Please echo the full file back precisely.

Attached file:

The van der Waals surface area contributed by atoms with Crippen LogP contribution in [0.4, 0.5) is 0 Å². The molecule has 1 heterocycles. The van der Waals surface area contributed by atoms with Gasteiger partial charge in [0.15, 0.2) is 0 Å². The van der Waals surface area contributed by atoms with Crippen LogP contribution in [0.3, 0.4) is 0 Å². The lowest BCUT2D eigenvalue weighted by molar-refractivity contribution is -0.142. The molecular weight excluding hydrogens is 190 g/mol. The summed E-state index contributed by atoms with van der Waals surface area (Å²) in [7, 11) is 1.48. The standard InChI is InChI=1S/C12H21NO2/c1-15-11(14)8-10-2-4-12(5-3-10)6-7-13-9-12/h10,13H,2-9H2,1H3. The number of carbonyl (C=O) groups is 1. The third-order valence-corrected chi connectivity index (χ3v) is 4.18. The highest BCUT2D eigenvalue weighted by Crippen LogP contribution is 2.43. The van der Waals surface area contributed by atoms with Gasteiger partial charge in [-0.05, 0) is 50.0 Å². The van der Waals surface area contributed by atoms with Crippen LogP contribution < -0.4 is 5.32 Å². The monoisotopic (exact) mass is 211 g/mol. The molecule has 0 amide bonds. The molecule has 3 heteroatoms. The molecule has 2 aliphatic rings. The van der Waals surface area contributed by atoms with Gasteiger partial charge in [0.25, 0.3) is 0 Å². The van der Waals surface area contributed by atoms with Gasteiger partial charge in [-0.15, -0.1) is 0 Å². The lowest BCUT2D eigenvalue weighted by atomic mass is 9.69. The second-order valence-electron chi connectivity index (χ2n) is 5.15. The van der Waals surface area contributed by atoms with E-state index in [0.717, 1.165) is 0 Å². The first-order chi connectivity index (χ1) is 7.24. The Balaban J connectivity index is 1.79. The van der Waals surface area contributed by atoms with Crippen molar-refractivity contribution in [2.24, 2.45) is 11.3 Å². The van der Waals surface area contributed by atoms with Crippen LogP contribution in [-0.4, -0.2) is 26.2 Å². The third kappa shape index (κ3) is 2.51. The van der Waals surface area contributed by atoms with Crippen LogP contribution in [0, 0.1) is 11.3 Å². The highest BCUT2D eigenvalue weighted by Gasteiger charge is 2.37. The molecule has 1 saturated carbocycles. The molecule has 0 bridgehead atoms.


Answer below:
The van der Waals surface area contributed by atoms with Crippen LogP contribution in [0.4, 0.5) is 0 Å². The molecule has 1 heterocycles. The van der Waals surface area contributed by atoms with Gasteiger partial charge in [0.15, 0.2) is 0 Å². The van der Waals surface area contributed by atoms with Crippen LogP contribution in [0.3, 0.4) is 0 Å². The lowest BCUT2D eigenvalue weighted by molar-refractivity contribution is -0.142. The molecular weight excluding hydrogens is 190 g/mol. The summed E-state index contributed by atoms with van der Waals surface area (Å²) in [7, 11) is 1.48. The standard InChI is InChI=1S/C12H21NO2/c1-15-11(14)8-10-2-4-12(5-3-10)6-7-13-9-12/h10,13H,2-9H2,1H3. The number of carbonyl (C=O) groups is 1. The third-order valence-corrected chi connectivity index (χ3v) is 4.18. The highest BCUT2D eigenvalue weighted by Crippen LogP contribution is 2.43. The van der Waals surface area contributed by atoms with Gasteiger partial charge in [-0.05, 0) is 50.0 Å². The van der Waals surface area contributed by atoms with Crippen LogP contribution < -0.4 is 5.32 Å². The monoisotopic (exact) mass is 211 g/mol. The molecule has 0 amide bonds. The molecule has 3 heteroatoms. The molecule has 2 aliphatic rings. The van der Waals surface area contributed by atoms with Gasteiger partial charge in [0.25, 0.3) is 0 Å². The van der Waals surface area contributed by atoms with Gasteiger partial charge in [-0.15, -0.1) is 0 Å². The lowest BCUT2D eigenvalue weighted by atomic mass is 9.69. The second-order valence-electron chi connectivity index (χ2n) is 5.15. The van der Waals surface area contributed by atoms with E-state index in [0.717, 1.165) is 0 Å². The first-order chi connectivity index (χ1) is 7.24. The Balaban J connectivity index is 1.79. The van der Waals surface area contributed by atoms with Crippen molar-refractivity contribution in [2.24, 2.45) is 11.3 Å². The van der Waals surface area contributed by atoms with Crippen LogP contribution in [-0.4, -0.2) is 26.2 Å². The third kappa shape index (κ3) is 2.51. The van der Waals surface area contributed by atoms with Crippen LogP contribution in [0, 0.1) is 11.3 Å². The highest BCUT2D eigenvalue weighted by Gasteiger charge is 2.37. The molecule has 1 saturated carbocycles. The molecule has 0 bridgehead atoms.